This whiskey is distilled at Heaven Hill - and it is a true small batch - a blend of 12 barrels, all aged 11 years - from some of Parker's sweet spots in the warehouse. A typical "small batch" from Heaven Hill is 40-45 barrels, so this is certainly rarer. I wouldn't have bought this, except for all the high praise at the distillery for this distillery exclusive- people loved it there. A distillery exclusive, as far as I know. Each edition of Heavenhill is different, generally expensive - and very limited. Really, in a sense, it's the rarer special release from Heaven Hill Distillery (rarer than the well known Parker's Heritage Collection) - and includes different things - cask strength cognac finished bourbons, ultra small batch, etc...


Review (2017)

  • Batch: 3rd Release (Bottled in Bond)

  • Bottling Code: N/A

  • Bottling Date: 2014

The nose is rich, woody, with lots of dried fruit and maple – nutty, and bright, too. It’s different than the other bourbons coming from Heavenhill – a true bit of what a special release should be. Prune, browned butter, dried apricot, caramel sauce, oak, dill, clove, and cinnamon. That buttery richness is terrific. This to me, is just what I like a rich bourbon to be – like Parker said, maybe 10 years old is just about how I like my Heaven Hill bourbons. The palate is rich and sweet, full of vanilla, dried corn, spices, hazlenut spread – nice and creamy. The nuttiness is great, and the finish is full of oak, dried corn, creamy vanilla, stewed apricot, and candied mandarin segments. This is a bourbon, to the core – and it is fabulous.

One of the warehouse managers at Heaven Hill told me that he thought this was the best thing they’d bottled since the famed Golden Anniversary, and convinced me to get it in 2014. I don’t think I’d agree with him, but I really like this stuff.

Very Highly Recommended (18% of all whiskies I’ve reviewed to date get this recommendation or higher).

Value: Low, at $185.

 


Review: Parker's Heritage Collection Original Small Batch Aged 13 Years Kentucky StraIght Wheat Whiskey by Jason Hambrey

ABV
63.4%
Aging
13 Years; Charred Virgin Oak
Recipe
51% Wheat, 39% Corn, 10% Malted Barley
Distiller Heaven Hill (Bardstown, Kentucky)

Parker's Heritage Collection represents a yearly limited release from Kentucky's second biggest distiller, Heaven Hill, representing some of the most sought after and best American whiskies (including one of my favorite bourbons, Promise of Hope). The 2014 release (the 8th annual release) was perhaps the best wheat whiskey ever produced - a 13 year old, cask strength version of the original batch of (the typically 7 year old) Bernheim Straight Wheat, the only successful big brand of straight wheat whiskey in the world. the original batch was distilled in 2000. This whisky was matured on the top floors of rickhouse Y at Heaven Hill.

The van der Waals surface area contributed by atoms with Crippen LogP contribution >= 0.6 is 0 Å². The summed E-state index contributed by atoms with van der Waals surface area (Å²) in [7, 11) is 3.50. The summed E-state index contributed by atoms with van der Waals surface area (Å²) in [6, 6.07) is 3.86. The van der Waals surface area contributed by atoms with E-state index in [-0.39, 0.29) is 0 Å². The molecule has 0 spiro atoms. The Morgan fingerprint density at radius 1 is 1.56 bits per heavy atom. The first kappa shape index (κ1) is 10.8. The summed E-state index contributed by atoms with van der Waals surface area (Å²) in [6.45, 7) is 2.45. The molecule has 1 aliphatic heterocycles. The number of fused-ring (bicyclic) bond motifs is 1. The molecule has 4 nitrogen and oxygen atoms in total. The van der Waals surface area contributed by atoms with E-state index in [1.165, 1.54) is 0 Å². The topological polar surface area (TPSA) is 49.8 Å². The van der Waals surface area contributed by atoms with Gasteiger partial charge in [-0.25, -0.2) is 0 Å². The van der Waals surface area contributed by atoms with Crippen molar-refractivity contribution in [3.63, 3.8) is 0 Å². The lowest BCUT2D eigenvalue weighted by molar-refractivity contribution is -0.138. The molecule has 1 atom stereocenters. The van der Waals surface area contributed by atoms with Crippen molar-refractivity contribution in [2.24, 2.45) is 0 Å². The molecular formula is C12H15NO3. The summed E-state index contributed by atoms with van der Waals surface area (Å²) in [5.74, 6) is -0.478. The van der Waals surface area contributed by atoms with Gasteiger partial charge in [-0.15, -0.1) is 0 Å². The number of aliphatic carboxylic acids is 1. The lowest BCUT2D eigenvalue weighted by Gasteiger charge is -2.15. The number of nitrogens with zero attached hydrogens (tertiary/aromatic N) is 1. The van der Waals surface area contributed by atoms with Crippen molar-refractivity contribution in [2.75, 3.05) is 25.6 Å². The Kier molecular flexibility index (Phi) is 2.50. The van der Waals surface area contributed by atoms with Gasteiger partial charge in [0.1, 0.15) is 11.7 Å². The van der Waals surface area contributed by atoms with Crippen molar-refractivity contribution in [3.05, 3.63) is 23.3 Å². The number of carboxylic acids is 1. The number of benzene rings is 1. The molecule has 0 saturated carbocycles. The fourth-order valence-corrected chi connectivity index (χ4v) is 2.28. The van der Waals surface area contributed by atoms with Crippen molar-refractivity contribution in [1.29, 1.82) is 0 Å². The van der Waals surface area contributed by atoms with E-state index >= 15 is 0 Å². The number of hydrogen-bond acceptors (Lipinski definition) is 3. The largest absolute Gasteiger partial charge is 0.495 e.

Review (2016)

  • Batch: N/A

  • Bottling Code: N/A

  • Bottling Date: 2014

The nose – obviously – showcases much of what the standard bernheim does – only bigger and rounder. More oak too, and more wonderful Heaven Hill oakiness – I don’t know what specifically it is about the distillery but all their whiskey is slightly distinctive in the oaky notes which are brought forward. It smells much like the angel’s share in the warehouses there. Elegant - oak, apricot, menthol, incense, apple, and plump corn – quite remarkable on the nose, really, and nicely creamy. At cask strength, we also have lots of coconut, fruity candy notes – though it doesn’t translate to the flavor profile, I keep picturing Dave Broom in my head saying “rich and round”…the tropical fruity, oaky, earthy, and grain notes all are terrifically balanced – another classic from Heaven Hill.

On the palate, we have more oakiness and complexity than the standard bernheim – a clear notch above all the way through, particularly with some refined nutty notes. A bit heavier – but the complexity is immensely greater than Bernheim. It makes me wonder…they slate Bernheim these days at 7 years – why not push that to 12? It would make a huge difference. But, I suppose, distilleries aren’t adding years to whiskies but rather taking them away…back to the whiskey – the palate brings forth also lots of dried fruit, light sweetness, light baking bread, and some spice – cinnamon, nutmeg, and dry spice. The finish is full and oaky. It carries itself remarkably well at cask strength, balancing the oak with sweetness, caramel, tropical fruity – and finishing so gently with grain and spice in a finish that develops to show clear cut grain notes. The mouthfeel is incredible. However, I do think this one shines with just a touch of water.

Elegant, compex, and delicious – though they do a bit better with more corn oriented whiskies. Wheat is fascinating, but can be a bit simple at times.

Highly Recommended (48% of all whiskies I’ve reviewed to date get this recommendation or higher).

Value: Low (based on $225)